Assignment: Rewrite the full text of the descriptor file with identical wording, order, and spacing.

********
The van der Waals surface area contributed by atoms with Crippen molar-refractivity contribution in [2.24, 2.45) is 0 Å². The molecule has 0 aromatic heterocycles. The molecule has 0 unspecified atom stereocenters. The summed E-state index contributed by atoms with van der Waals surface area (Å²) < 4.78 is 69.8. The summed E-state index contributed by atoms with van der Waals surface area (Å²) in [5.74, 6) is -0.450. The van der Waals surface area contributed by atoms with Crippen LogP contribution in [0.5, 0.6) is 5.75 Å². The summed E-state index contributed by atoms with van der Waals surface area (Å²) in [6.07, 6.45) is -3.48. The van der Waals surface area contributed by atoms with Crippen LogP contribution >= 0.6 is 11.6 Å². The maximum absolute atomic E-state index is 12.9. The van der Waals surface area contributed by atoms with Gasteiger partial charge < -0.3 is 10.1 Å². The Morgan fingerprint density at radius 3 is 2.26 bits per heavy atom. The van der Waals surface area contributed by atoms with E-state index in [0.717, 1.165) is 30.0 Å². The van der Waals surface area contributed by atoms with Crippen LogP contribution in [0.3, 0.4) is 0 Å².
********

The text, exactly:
The van der Waals surface area contributed by atoms with Crippen molar-refractivity contribution in [2.24, 2.45) is 0 Å². The molecule has 0 aromatic heterocycles. The molecule has 0 unspecified atom stereocenters. The summed E-state index contributed by atoms with van der Waals surface area (Å²) < 4.78 is 69.8. The summed E-state index contributed by atoms with van der Waals surface area (Å²) in [5.74, 6) is -0.450. The van der Waals surface area contributed by atoms with Crippen LogP contribution in [0.5, 0.6) is 5.75 Å². The summed E-state index contributed by atoms with van der Waals surface area (Å²) in [6.07, 6.45) is -3.48. The van der Waals surface area contributed by atoms with Crippen LogP contribution >= 0.6 is 11.6 Å². The maximum absolute atomic E-state index is 12.9. The van der Waals surface area contributed by atoms with Gasteiger partial charge < -0.3 is 10.1 Å². The Morgan fingerprint density at radius 3 is 2.26 bits per heavy atom. The van der Waals surface area contributed by atoms with E-state index in [0.717, 1.165) is 30.0 Å². The van der Waals surface area contributed by atoms with Crippen LogP contribution in [0.3, 0.4) is 0 Å².